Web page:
Another general consensus reached by the scientific community necessary for consideration is the age of the earth. While varying by several million years, the scientific community largely agrees that the earth is roughly 4.6 billion years old and that the universe is 13.82 billion years old, conclusions mainly derived from radioactive dating methods. 4 Though this calculation was not personally arrived at by Darwin, who posited the age of the earth as several hundred million years based on geological processes such as the thickness of sedimentary layers, the two theories are intrinsically linked. 5 Not only does this scientifically derived “earth age” supply the necessary time required for Darwin’s extensive, long-term evolutionary processes, but it fortifies scientific claims against young-earth creationists who defend a literal interpretation of Genesis from the Bible. Together, Darwinian evolution and the scientific age of the earth are able to explain not only the wide variety of life forms across the planet, including fossils at various levels of development such as dinosaurs, but also the geological formation of the earth cited by Darwin as evidence of an “aged” planet. 6 Between Darwin and modern science, it would appear that religion is no longer tenable as a source of accurate historical information on the rise of humanity.

So how can Christian theism be reconciled with science? In order to fully comprehend how these scientific theories clash with Christian creationism, it it is important to gain an understanding of the various perspectives held by members of the Church. Pinpointing one particular stance by any religious denomination is difficult because there is no single creationistic theory adhered to by all Christians; in fact, there are numerous perspectives. These stances, however, can be effectively narrowed into two categories: creationism and theistic evolution. A third view, Intelligent Design (ID), will also be addressed but remains agnostic and uncommitted towards defending any sacred religious text or doctrine, Christian or otherwise. 7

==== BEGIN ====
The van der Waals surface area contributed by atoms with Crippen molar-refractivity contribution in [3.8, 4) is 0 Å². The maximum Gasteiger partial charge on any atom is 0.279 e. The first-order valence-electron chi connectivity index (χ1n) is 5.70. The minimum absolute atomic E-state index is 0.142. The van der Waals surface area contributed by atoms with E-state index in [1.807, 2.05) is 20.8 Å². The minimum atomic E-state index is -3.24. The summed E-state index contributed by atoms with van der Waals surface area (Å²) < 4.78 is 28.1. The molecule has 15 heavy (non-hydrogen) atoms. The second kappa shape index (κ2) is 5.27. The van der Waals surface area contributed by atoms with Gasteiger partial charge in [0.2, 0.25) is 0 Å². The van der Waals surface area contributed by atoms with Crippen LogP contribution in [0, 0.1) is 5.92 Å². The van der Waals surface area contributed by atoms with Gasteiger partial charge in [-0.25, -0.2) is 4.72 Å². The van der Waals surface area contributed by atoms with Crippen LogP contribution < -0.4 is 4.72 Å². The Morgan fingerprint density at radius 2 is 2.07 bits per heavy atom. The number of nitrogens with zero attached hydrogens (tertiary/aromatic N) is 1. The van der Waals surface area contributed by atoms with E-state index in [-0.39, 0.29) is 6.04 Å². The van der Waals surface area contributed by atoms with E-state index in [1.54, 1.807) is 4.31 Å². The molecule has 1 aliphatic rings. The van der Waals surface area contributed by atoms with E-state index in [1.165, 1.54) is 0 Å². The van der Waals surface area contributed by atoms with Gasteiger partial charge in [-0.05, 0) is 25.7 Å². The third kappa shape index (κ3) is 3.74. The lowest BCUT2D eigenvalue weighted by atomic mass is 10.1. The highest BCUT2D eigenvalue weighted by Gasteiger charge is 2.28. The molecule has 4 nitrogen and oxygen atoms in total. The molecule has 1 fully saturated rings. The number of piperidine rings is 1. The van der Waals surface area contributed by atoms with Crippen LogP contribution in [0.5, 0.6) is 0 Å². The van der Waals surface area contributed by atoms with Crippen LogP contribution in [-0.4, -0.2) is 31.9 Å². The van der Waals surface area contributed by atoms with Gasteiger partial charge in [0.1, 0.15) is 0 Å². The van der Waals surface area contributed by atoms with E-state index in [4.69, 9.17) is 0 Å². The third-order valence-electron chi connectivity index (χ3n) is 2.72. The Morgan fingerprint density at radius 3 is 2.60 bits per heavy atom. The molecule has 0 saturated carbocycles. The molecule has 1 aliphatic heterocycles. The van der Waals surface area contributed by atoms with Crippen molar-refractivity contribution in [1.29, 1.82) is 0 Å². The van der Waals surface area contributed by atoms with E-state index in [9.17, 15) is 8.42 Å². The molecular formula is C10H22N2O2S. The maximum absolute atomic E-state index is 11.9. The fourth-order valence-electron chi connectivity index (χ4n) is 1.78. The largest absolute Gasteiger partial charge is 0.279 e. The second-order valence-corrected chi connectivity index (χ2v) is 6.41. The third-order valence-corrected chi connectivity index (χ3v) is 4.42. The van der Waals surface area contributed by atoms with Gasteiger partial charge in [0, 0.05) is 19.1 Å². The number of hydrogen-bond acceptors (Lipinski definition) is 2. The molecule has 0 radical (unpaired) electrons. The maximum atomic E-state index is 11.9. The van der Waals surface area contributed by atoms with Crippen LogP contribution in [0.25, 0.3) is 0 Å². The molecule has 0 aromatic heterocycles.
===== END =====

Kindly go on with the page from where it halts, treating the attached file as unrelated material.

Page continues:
While Christianity allows some flexibility on individual creation doctrine, there are several core prerequisite tenants:

  • God alone created the universe “ex nihilo” (out of nothing);

  • God transcends, upholds, and sustains creation; and

  • He does so freely of His own will. 8

In short, the Church argues for special creation: that the universe and all life in it originated in its present form by unconditional fiat or divine decree. Both creationism and theistic evolution firmly adhere to these core beliefs, yet differ widely on the professed method by which life arose. Theistic evolutionists hold true to the Christian doctrine that God is the ultimate creator of all life on earth and is active in maintaining it, but allow for some compatibility with scientific theories. While God is the ultimate creator, Darwin’s theory or another similar biological process is still true to the extent that these progressions are the result of God’s guiding intervention. Of religious creation stances, theistic evolution is the most similar to that of evolutionists, though Darwinists generally reject this theory outright. Theistic evolutionists argue that evolution is scientifically supported and well-founded, but maintain that evolution takes place only by God’s will; while evolution could be an indirect process of creation, humanity is ultimately a direct creation of God. 9